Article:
The Iganga/Mayuge/Makerere University Demographic Surveillance Site (DSS)
This project continues to provide the basis for evidence based planning. The routine demographic data continues to be of much significance in the planning for the health services.
Human Resources for Health
The availability of appropriately trained and well motivated human resource is an important prerequisite for delivery of the National Minimum Health Care package.
The staffing situation in health facilities has registered marked improvements as we continue to improve on filling the establishment for required health workers. Currently the district staffing level is 85% of available posts filled up however the level for the qualified health workers is 60% filled up.
Drug supply at health facilities has remained inadequate compared to the demand. Funding for drugs has remained constant despite increase in population and disease rates. The drug situation however continues to improve with improvements made in the performance of the National
Deliveries in HCs
The need to have deliveries in HCs in order for the deliveries to be conducted by skilled people has been recognized. Few women are delivering under the care of skilled personnel (43%). More women should be mobilized to utilize HCs for deliveries since the government is now providing maama kits to mothers.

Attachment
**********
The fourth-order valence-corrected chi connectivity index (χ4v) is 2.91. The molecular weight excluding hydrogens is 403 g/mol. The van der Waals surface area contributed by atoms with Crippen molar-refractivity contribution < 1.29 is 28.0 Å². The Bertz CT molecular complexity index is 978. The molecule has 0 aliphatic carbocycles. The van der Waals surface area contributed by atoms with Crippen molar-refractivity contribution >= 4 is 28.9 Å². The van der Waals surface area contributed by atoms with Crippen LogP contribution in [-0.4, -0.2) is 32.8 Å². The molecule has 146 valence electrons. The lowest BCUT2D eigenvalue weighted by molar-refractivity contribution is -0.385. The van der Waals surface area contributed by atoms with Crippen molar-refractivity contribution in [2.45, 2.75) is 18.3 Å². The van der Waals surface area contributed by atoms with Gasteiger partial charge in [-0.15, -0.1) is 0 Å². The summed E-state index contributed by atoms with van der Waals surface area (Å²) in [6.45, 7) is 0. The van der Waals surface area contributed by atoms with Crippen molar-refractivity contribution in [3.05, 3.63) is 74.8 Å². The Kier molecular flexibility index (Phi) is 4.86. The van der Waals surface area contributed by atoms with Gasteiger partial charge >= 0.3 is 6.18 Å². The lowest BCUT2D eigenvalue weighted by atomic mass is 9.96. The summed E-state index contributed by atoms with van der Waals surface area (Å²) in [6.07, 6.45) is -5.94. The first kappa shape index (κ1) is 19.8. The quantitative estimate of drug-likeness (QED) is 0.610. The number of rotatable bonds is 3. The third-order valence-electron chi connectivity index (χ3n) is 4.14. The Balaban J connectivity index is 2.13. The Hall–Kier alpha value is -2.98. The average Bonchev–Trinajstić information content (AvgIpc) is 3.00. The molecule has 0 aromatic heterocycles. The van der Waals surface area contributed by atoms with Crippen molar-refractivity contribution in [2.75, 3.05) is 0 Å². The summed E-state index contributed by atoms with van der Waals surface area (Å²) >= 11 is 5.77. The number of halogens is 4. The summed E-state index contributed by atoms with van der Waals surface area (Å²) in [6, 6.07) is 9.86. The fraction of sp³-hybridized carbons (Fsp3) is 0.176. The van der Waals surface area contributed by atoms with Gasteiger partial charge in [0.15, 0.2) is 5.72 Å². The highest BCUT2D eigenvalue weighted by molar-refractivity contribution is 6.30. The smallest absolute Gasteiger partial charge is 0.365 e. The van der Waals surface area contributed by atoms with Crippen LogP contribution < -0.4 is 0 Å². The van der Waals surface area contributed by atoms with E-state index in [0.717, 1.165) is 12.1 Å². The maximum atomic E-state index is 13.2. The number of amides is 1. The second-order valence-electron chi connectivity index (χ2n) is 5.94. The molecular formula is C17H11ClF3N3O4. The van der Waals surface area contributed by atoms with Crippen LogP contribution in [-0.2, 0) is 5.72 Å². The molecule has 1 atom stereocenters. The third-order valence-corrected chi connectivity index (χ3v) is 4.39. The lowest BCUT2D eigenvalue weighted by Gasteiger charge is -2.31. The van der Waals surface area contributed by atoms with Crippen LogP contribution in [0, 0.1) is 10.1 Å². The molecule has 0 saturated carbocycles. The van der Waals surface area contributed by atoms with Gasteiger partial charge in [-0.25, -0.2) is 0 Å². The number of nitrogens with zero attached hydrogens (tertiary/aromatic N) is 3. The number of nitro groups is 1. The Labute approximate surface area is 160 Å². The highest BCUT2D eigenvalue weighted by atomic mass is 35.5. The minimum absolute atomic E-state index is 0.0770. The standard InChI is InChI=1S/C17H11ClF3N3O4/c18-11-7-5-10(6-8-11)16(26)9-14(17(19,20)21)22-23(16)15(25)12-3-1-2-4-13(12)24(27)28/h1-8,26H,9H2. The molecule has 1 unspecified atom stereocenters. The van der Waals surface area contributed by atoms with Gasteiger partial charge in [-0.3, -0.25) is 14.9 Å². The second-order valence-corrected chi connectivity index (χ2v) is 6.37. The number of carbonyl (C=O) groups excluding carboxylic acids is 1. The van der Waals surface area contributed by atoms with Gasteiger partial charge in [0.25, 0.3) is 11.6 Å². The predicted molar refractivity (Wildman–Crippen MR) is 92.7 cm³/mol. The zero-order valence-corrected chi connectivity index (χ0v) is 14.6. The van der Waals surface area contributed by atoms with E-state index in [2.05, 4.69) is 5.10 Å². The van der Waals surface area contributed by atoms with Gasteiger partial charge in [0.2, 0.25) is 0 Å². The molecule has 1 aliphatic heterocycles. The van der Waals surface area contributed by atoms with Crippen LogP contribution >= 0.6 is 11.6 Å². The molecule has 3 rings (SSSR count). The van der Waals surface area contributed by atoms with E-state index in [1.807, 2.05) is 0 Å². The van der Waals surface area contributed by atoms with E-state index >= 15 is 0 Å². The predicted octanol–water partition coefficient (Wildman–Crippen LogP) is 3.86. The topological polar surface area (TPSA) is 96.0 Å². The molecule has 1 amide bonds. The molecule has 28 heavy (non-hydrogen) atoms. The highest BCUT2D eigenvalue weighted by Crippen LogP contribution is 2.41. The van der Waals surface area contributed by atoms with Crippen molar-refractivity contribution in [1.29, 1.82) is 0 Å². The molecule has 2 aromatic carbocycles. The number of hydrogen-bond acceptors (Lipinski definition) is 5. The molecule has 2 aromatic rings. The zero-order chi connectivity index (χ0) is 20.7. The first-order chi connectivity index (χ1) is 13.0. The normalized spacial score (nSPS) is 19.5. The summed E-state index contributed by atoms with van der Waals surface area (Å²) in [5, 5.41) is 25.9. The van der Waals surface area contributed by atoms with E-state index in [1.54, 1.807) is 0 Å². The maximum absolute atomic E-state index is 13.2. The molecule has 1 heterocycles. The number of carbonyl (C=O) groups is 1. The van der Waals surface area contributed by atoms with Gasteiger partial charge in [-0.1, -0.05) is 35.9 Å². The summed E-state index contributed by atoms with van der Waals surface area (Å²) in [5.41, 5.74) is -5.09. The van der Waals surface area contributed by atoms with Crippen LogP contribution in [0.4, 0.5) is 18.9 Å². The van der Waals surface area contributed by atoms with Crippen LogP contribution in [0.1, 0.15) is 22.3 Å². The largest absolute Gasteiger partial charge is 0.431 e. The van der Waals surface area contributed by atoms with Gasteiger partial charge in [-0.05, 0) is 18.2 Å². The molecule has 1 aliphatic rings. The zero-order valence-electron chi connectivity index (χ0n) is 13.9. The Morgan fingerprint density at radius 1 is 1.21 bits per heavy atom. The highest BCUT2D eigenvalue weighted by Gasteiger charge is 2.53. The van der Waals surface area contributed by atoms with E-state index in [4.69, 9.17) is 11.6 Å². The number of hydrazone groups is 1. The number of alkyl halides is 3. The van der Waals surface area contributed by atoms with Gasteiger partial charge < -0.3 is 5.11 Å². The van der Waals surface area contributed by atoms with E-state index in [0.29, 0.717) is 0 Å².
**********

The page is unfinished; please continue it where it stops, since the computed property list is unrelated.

This was 100% achievement that all our population was seen in our health centres and served.
The Health Unit Management Committees are available but they seem not to be well versed with the responsibilities on them.
Schools have contributed and participated in immunization activities, the management of neglected tropical diseases, management of HIV/AIDS, TB and other common health conditions in communities. Health related challenges in the education sector in the financial year were the imbalances in latrine stances versus UPE enrollments, some schools lacking latrines at all, and the lack of feeding school children in UPE schools.
Health Education & Promotion
This continues to be a priority area. We maximized the use of available audio and video equipment and use of many other IEC materials.
Village Health Teams (VHTs)
Five sub-counties now have trained and equipped Village Health Teams doing work in health service delivery at the level of health centre one. The particular sub-counties that are well off in this aspect are: Ibulanku, Nakigo, Nambale, Makuutu and Nawandala. Efforts are on-going courtesy of STAR-EC and the Ministry of Health to have the rest of the sub-counties armed with VHTs.
HIV / AIDs
The approach to HIV has been maintained as multi-sectoral. The three fronts of the fight against HIV/AIDs have been of; emphasis to prevention programmes, offering care and support for those infected/affected and finally capacity building and recruiting many players in the struggle.